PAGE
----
Researchers have attributed the North Korean-based advanced persistent threat group APT38 to multiple ransomware strains currently circulating in cyberspace. Many cybersecurity experts consider these threat actors a subgroup of the notorious Lazarus APT.
APT38 has been linked to multiple cyberattacks and fund stealing incidents against numerous financial institutions worldwide.
A researcher claimed that the threat operators of the APT had utilised multiple ransomware strains such as Beaf, ChiChi, PXJ, and ZZZZ to conduct extortion tactics against its victims. In addition, three of these strains share a VHD source code connected to the Lazarus group.
Although ChiChi and Tflower ransomware strain shares few codes with the other three families, the overlap was for generic functions instead of standard shared features. Moreover, they monitored a couple of strains launched by APT38 on victims’ networks using the cross-platform MATA malware framework. The MATA malware framework is a malicious tool exclusive to Lazarus members.
Other analysts discovered that APT38 ransomware strains share source code and functions with VHD and Tflower ransomware. Beaf and ZZZZ are identical, and researchers believe they are clones of one another.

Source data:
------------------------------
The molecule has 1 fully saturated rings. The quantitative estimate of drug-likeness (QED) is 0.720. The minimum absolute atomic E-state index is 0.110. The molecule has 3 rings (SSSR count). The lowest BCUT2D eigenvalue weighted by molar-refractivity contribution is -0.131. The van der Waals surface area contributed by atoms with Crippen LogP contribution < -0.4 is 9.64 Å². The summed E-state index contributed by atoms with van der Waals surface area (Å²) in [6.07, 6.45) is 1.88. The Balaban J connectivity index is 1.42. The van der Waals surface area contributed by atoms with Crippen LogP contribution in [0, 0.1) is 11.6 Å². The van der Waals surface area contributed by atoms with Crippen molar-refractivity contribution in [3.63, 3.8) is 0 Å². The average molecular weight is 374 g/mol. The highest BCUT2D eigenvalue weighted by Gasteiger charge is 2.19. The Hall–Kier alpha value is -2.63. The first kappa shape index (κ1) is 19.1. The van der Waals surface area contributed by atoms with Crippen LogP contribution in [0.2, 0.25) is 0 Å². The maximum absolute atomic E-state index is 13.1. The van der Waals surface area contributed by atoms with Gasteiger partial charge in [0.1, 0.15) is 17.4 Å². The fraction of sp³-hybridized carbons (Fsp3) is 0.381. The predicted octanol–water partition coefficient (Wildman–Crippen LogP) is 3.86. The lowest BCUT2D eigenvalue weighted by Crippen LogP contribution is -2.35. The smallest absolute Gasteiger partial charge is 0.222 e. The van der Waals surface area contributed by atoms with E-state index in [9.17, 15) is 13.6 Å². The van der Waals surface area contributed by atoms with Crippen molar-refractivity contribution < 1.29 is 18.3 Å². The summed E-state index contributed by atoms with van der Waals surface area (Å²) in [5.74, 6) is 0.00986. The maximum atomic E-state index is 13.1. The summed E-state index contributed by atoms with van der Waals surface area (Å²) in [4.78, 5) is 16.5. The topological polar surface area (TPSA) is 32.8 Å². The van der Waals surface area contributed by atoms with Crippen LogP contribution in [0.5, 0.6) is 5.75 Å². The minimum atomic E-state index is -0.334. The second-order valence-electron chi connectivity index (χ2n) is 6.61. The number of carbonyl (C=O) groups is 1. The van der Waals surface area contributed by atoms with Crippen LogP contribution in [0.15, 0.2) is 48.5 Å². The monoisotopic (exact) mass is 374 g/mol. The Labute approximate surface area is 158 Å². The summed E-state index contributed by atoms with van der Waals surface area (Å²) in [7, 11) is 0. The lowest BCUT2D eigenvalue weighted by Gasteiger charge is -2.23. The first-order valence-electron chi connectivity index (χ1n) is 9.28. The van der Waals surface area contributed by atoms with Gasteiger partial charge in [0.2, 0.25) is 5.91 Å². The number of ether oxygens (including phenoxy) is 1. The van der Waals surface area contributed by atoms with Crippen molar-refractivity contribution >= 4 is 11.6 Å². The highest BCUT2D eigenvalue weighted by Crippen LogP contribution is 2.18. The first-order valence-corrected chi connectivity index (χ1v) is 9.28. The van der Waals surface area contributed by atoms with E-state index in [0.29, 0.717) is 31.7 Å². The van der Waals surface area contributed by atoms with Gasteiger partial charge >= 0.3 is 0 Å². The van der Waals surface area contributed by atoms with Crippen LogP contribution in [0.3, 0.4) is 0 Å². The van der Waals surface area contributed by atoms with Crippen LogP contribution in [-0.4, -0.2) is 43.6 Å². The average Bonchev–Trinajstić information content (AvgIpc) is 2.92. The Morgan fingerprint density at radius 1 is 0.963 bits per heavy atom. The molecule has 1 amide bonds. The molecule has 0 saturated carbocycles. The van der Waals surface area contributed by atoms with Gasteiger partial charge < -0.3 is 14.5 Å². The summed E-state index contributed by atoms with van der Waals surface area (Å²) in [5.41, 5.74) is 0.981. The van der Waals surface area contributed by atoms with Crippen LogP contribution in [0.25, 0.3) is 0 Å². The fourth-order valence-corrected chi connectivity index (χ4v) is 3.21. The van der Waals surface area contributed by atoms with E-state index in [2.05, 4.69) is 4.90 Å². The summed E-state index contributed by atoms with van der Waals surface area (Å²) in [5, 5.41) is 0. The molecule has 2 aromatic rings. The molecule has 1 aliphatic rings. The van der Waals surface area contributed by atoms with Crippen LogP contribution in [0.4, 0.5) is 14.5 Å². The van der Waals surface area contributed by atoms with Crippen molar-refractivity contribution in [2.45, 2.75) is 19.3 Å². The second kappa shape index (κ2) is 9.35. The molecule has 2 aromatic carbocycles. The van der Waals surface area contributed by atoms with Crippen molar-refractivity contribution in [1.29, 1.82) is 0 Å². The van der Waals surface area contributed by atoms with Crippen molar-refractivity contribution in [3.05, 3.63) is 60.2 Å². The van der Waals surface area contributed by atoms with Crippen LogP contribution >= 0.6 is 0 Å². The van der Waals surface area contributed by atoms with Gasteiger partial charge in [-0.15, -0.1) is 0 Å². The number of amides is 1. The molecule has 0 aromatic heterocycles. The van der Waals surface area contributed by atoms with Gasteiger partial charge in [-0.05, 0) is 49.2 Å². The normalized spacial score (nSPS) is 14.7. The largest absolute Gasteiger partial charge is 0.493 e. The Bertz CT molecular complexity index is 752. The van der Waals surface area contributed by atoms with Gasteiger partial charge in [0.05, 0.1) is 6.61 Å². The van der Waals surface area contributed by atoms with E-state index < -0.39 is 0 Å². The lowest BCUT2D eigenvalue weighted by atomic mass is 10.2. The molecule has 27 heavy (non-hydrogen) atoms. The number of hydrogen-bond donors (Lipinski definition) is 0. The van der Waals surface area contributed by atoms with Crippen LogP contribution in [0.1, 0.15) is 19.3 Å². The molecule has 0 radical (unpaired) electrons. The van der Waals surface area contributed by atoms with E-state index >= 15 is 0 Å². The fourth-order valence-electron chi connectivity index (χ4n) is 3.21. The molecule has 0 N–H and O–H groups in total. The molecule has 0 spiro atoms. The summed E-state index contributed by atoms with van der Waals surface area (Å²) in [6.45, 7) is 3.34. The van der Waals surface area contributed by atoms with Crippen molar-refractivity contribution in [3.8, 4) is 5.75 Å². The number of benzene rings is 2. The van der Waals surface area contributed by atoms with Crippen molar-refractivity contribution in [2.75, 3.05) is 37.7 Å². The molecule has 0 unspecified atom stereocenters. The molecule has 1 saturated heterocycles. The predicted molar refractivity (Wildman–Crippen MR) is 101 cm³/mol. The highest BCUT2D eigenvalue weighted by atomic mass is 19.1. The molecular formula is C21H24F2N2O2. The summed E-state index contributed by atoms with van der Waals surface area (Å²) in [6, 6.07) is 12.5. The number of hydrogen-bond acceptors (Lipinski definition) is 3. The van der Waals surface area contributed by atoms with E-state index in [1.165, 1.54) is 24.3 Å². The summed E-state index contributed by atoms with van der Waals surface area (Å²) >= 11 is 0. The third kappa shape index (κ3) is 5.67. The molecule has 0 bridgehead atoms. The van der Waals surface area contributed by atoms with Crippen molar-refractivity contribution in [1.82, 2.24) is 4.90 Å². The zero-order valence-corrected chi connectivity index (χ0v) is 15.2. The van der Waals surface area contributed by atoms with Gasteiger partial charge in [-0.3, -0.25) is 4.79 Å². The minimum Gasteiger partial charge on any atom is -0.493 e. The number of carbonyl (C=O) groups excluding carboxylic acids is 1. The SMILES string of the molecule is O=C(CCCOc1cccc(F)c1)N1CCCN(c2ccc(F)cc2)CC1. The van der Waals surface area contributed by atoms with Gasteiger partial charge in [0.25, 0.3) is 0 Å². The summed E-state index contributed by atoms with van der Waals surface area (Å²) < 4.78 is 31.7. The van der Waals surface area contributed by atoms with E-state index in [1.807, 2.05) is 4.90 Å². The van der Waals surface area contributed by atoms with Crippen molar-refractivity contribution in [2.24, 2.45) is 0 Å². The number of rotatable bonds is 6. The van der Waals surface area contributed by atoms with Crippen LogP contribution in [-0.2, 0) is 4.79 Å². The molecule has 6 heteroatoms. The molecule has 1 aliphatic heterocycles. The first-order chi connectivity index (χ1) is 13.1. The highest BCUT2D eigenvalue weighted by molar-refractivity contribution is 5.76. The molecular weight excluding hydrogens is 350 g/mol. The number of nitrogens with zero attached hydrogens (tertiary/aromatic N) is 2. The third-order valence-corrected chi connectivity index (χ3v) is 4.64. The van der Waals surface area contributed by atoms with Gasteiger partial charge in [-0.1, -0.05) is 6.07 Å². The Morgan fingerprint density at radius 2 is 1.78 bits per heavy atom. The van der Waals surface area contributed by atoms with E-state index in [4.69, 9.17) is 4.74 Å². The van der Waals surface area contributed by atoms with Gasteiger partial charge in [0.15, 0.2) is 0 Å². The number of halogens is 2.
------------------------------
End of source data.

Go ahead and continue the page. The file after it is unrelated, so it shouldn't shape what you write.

On the other hand, ChiChi ransomware’s codebase has nearly no standard points. However, a shared email address was being utilised by both ZZZZ and ChiChi in their ransom note demands.
Experts claimed that cyberattacks using these ransomware families exclusively target businesses in the APAC region. Therefore, finding the victims’ names is more complex since there were negotiation chats or leak sites.
However, other researchers attempted to locate additional links by analysing the cryptocurrency transfers behind ransom payments. However, they discovered no overlap in the crypto wallets to gather the ransom.
Researchers have attributed these ransomware strains to APT38 with the utmost confidence. This investigation further reveals the true nature of North Korean hackers in using ransomware is to gain monetary profits.
Cybersecurity experts suggest that organisations use reliable anti-malware solutions to stay protected from these attacks.